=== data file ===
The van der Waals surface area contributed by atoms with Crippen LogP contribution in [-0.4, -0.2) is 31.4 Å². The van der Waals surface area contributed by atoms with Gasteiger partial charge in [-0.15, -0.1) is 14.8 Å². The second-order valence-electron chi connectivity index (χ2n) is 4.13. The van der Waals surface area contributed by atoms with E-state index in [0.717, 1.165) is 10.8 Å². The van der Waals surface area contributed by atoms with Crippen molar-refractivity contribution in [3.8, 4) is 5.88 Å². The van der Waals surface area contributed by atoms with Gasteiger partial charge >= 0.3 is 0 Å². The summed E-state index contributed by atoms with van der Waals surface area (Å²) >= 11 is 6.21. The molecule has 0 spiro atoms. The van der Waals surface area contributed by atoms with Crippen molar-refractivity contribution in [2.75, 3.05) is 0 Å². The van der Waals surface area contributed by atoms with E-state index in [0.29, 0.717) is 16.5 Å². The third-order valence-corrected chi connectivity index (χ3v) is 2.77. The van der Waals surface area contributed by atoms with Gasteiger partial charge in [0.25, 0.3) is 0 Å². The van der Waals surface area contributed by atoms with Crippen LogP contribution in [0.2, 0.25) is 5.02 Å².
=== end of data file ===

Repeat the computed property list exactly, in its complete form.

The van der Waals surface area contributed by atoms with Crippen LogP contribution in [-0.4, -0.2) is 31.4 Å². The van der Waals surface area contributed by atoms with Gasteiger partial charge in [-0.15, -0.1) is 14.8 Å². The second-order valence-electron chi connectivity index (χ2n) is 4.13. The van der Waals surface area contributed by atoms with E-state index in [0.717, 1.165) is 10.8 Å². The van der Waals surface area contributed by atoms with Crippen molar-refractivity contribution in [3.8, 4) is 5.88 Å². The van der Waals surface area contributed by atoms with Gasteiger partial charge >= 0.3 is 0 Å². The summed E-state index contributed by atoms with van der Waals surface area (Å²) >= 11 is 6.21. The molecule has 0 spiro atoms. The van der Waals surface area contributed by atoms with Crippen molar-refractivity contribution in [2.75, 3.05) is 0 Å². The van der Waals surface area contributed by atoms with E-state index in [0.29, 0.717) is 16.5 Å². The third-order valence-corrected chi connectivity index (χ3v) is 2.77. The van der Waals surface area contributed by atoms with Gasteiger partial charge in [0.25, 0.3) is 0 Å². The van der Waals surface area contributed by atoms with Crippen LogP contribution in [0.2, 0.25) is 5.02 Å².